8. Licorice Root Tea (Glycyrrhiza glabra)
Licorice root tea contains triterpenoid saponins and glycyrrhizic acid foaming agents that defend against adrenal fatigue and exacerbating anxiety by stabilizing daily cortisol fluctuations and recovering exhausted stress hormones after chronic overwhelm. The anti-inflammatory glycosides further prevent inflammation from fueling anxious states. Enjoy glycyrrhiza tea to reinforce adrenal resilience.
9. Ginger Tea
Warming ginger root tea enhances circulation, which oxygenates tissues and organs, lowering inflammation, a key trigger of anxiety and panic. Ginger’s concentrated gingerols dilate blood vessels, promoting self-soothing feelings. Volatile essential oils called shogaols ease indigestion and bloating from anxiety too.
10. Fennel (Foeniculum vulgare)
The abundance of potent anethole phytonutrients within sweet fennel seeds imparts neuroprotective qualities that buffer against neuronal damage from chronic stress. When brewed as tea, fennel effectively curbs stress-induced digestive issues and brings on positive energy through anti-inflammatory and antioxidant effects that course through the bloodstream and brain.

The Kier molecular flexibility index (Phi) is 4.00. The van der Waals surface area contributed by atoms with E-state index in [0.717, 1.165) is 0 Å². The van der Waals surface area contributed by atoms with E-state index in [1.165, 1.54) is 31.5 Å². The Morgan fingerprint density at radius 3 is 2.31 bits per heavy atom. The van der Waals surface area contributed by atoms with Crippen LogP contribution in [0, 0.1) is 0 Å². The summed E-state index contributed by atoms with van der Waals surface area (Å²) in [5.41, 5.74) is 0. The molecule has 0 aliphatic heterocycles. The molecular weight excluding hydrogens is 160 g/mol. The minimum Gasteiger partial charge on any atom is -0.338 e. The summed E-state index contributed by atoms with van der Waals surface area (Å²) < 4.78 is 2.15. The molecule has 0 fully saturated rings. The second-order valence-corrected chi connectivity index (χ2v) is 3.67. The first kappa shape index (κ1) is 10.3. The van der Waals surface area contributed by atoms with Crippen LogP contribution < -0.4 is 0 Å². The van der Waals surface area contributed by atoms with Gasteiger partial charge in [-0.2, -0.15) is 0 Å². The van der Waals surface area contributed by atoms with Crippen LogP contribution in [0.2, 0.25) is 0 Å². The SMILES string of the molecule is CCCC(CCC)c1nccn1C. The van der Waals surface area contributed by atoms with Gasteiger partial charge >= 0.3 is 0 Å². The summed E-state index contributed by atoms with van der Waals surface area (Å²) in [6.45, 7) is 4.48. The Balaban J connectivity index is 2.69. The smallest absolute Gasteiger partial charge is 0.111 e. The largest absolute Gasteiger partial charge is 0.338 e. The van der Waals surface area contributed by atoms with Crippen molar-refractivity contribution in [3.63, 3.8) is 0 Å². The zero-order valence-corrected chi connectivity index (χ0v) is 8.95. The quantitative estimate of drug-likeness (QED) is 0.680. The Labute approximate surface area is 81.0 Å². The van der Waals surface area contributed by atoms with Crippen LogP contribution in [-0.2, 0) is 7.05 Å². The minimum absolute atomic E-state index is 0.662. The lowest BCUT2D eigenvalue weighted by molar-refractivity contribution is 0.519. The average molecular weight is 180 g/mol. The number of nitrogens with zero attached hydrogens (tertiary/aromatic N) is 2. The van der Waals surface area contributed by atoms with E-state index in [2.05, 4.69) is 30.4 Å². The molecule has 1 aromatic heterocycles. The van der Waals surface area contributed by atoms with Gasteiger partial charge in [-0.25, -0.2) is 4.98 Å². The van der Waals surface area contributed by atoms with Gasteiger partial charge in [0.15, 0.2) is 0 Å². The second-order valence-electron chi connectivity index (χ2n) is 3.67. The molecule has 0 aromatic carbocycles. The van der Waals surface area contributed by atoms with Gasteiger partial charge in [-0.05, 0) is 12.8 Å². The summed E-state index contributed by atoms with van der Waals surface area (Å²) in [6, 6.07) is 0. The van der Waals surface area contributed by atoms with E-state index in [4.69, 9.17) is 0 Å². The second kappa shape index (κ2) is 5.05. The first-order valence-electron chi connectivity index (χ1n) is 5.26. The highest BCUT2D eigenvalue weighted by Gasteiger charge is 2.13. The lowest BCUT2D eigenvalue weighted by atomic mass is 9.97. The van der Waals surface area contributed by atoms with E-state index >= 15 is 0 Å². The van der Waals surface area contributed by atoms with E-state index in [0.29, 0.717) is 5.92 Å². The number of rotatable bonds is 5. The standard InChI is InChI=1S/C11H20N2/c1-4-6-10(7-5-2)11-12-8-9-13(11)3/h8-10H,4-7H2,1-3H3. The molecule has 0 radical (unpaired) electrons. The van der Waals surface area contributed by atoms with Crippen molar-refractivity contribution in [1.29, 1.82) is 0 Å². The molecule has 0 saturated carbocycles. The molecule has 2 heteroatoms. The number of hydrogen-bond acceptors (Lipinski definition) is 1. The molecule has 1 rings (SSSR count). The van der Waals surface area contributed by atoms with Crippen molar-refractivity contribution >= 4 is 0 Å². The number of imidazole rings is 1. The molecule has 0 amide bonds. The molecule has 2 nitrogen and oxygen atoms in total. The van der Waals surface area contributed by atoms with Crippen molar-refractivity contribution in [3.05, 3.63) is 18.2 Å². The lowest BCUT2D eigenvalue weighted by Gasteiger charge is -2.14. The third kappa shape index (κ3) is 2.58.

11. Kratom Tea: Future of Homeopathic Teas
The leaves of the Mitragyna speciosa tree, indigenous to Southeast Asia, have been used for centuries in traditional cultures to boost energy and mood and relieve aches and pains. Now, kratom tea and the powdered leaf material are growing in popularity in the West as natural anxiolytic (anti-anxiety) alternatives to pharmaceuticals.
The unique alkaloids found in the kratom plant interact with neural receptors in nuanced ways that mitigate stress, panic, muscle tension, insomnia, and more when brewed in tea form. As research continues to elucidate the diverse health properties of this botanical, kratom tea blends represent an emerging player in calming teas.
Here’s a comparison table of some of the best herbal teas for anxiety:
|Calming, may improve sleep, anti-inflammatory
|Avoid if allergic to plants in the Asteraceae family
|Green tea leaves
|L-theanine for relaxation, antioxidants
|Contains caffeine, limit intake in the evening
|Relaxing may reduce stress and anxiety
|Avoid during pregnancy
|Calming may improve sleep, anti-inflammatory
|Ensure culinary-grade lavender; avoid in excess
|Lemon balm leaves
|Calming may aid sleep, mild sedative
|Avoid if allergic to plants in the mint family
|Holy Basil Tulsi Tea
|Holy basil (Tulsi) leaves
|Adaptogenic, stress-relieving, immune support
|Avoid during pregnancy; consult with a healthcare professional if taking medications
|Calming may improve mood and cognitive function
|Can cause drowsiness; avoid alcohol while using
|Soothing, may aid digestion and reduce tension
|Avoid if you have acid reflux or GERD
|Licorice Root Tea
|Adrenal support, anti-inflammatory
|Not recommended for those with high blood pressure
|Anti-inflammatory, digestive support